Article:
Covid-19 shows need to accelerate national policymaking for future challenges
8 Sep 2020|

If Covid-19 has taught us anything, it’s that Australia needs to link long-term planning with emergency and operational coordination.

Our future prosperity depends on governments thinking in terms of rolling and concurrent crises, ensuring solutions solve multiple challenges, valuing independent expert advice, and bringing the public interest front and centre.

But currently no entity has responsibility for developing holistic national solutions. And we don’t seem to be thinking about how our governments’ handling of the Covid-19 crisis—and the structures they’ve used to cut across agencies—might be useful beyond the pandemic. Our pre-Covid approach didn’t serve us that well, and returning to it won’t help us in the future.

It’s time for a broad debate about what new policymaking structures and approaches are needed to address our changed national priorities as we emerge from the pandemic. Otherwise, we risk trying to rebuild Australia by getting back to business as usual, assuming we can plug back into the world economy that we knew.

But the global economic system has changed and will change more. Strategic competition between the US and China means we have to understand more about our vulnerabilities and who we can and can’t rely on. It’s increasingly clear that our planning must go well beyond the short term.

ASPI’s John Coyne and Peter Jennings have argued that ‘Australia needs to be ready to deal with the crisis after the crisis’. Sadly, the continuation of stage 4 restrictions in Melbourne and state border closures are a sobering reminder that ‘after the crisis’ may be a long way off. But we shouldn’t be waiting for the current challenges to subside before planning for Australia’s future challenges.

Shaking off our collective Covid exhaustion to address, in parallel, our new national priorities will be hard, but we must find that resolve.

And the downside of the pandemic response measures is that they commit future generations to an even more unaffordable Australia.

Prime Minister Scott Morrison recently announced that the ‘National COVID-19 Coordination Commission is moving into a new mode, shifting its focus to concentrate on creating jobs and stimulating our economy as we learn to live with this pandemic.’ That provides some future focus, but is it broad enough? Job creation is important but we need to go further.

As well as getting people back to work, our industry policies need to respond to an uncertain future, and ensure that our science and technology base is positioned to drive national innovation.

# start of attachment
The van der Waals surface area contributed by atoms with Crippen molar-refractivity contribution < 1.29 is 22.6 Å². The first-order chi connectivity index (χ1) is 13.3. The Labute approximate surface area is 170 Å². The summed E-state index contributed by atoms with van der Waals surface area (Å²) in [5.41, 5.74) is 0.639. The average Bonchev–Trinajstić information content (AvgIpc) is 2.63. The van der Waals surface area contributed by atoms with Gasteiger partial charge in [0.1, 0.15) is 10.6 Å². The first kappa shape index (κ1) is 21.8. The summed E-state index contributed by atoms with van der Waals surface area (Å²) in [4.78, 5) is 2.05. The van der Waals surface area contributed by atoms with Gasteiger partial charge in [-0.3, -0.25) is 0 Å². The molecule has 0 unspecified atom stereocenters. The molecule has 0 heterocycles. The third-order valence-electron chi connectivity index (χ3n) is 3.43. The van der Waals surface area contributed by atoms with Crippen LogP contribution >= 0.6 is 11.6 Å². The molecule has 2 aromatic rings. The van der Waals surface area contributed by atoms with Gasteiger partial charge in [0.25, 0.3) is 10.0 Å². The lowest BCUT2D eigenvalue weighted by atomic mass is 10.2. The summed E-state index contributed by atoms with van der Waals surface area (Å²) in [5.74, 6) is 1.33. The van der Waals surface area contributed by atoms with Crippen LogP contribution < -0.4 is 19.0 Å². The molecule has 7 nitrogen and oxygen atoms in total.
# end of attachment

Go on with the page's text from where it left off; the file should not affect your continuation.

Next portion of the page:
Externally, Australia needs to support the resilience of political systems in our region and build national consensus on our international relationships.

Work on many of these themes is either neglected or incomplete.

The government’s 2020 defence strategic update addresses Australia’s sovereignty, including grey-zone statecraft and countering rising strategic competition in the Indo-Pacific. We also need to boost our capability to respond to grey-zone challenges which are impacting governments, industries and communities.

But what of our wider non-defence interests that are just as important in securing national resilience? For example, how do we build our manufacturing base while at the same time supporting the openness of the global trading system? How can we improve our supply resilience to carry us through future crises? And how can we strengthen our democracy and social cohesion with policies and programs that drive ‘peace, stability and prosperity’?

The policies we develop to meet these challenges will have to be implemented quickly and must have an impact which is sustainable. Anticipating challenges by linking long-term planning with operational coordination by leveraging the Covid-19 collaboration mechanisms will be crucial. But, most importantly, we need to build policy frameworks that can deal with multiple, concurrent challenges.

Recent additions to the national crisis response landscape such as the national cabinet are important but their focus is specifically on Covid-19.

While Emergency Management Australia is the focal point for disaster response and resilience in Australia, the broader system is not addressing longer term challenges. In a statement to the royal commission into national natural disaster arrangements, the secretary of the Department of Home Affairs, Mike Pezzullo, noted, ‘There is a strong case for greater centralisation of decision-making in relation to preparedness, response, resilience and recovery from all-hazards.’ The proposal to ‘bolt’ Emergency Management Australia and the National Coordination Mechanism together is expected to improve the national response. But centralisation by itself is unlikely to resolve the problem.

The objective should be to ensure diverse institutional perspectives are brought to the table. It’s no surprise that the best results in the pandemic response have come from coordinated federal and state decision-making.

Policies to address concurrent crises could include a public communication system for health emergencies that would be useful for bushfire and other environmental hazards as well. This kind of policy thinking is an example of a creative approach that addresses multiple systemic challenges, while at the same time engaging courageously with uncertainty.

As Coyne and Jennings noted:

This pandemic has created a once-in-a-lifetime opportunity for our nation to critically review and reset many of our policy assumptions. Perhaps 2020 will mark the beginning of a new period of nation-building for Australia that rivals our heady post-war years, but such success will come only from big thinking and bold policymaking.

Now is the time for big thinking and bold policymaking.